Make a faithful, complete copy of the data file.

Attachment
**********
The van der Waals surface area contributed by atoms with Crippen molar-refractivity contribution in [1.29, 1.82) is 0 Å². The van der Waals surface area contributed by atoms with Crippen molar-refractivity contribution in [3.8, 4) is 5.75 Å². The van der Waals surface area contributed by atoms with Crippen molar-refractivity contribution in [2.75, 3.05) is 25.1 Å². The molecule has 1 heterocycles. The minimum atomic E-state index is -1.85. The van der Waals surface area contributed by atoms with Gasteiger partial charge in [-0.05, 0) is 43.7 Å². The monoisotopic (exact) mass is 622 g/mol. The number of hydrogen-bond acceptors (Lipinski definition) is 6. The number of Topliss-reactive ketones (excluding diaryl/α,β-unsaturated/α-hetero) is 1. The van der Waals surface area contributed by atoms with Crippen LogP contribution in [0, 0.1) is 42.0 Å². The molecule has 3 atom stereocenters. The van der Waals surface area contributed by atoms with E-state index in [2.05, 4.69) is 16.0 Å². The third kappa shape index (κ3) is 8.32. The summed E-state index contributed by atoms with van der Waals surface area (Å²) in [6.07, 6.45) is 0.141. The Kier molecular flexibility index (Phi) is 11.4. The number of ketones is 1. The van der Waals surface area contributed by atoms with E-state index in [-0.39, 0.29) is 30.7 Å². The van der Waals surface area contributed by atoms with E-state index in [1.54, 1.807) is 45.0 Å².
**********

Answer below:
The van der Waals surface area contributed by atoms with Crippen molar-refractivity contribution in [1.29, 1.82) is 0 Å². The van der Waals surface area contributed by atoms with Crippen molar-refractivity contribution in [3.8, 4) is 5.75 Å². The van der Waals surface area contributed by atoms with Crippen molar-refractivity contribution in [2.75, 3.05) is 25.1 Å². The molecule has 1 heterocycles. The minimum atomic E-state index is -1.85. The van der Waals surface area contributed by atoms with Gasteiger partial charge in [-0.05, 0) is 43.7 Å². The monoisotopic (exact) mass is 622 g/mol. The number of hydrogen-bond acceptors (Lipinski definition) is 6. The number of Topliss-reactive ketones (excluding diaryl/α,β-unsaturated/α-hetero) is 1. The van der Waals surface area contributed by atoms with Crippen LogP contribution in [0, 0.1) is 42.0 Å². The molecule has 3 atom stereocenters. The van der Waals surface area contributed by atoms with E-state index in [2.05, 4.69) is 16.0 Å². The third kappa shape index (κ3) is 8.32. The summed E-state index contributed by atoms with van der Waals surface area (Å²) in [6.07, 6.45) is 0.141. The Kier molecular flexibility index (Phi) is 11.4. The number of ketones is 1. The van der Waals surface area contributed by atoms with E-state index in [-0.39, 0.29) is 30.7 Å². The van der Waals surface area contributed by atoms with E-state index in [1.54, 1.807) is 45.0 Å².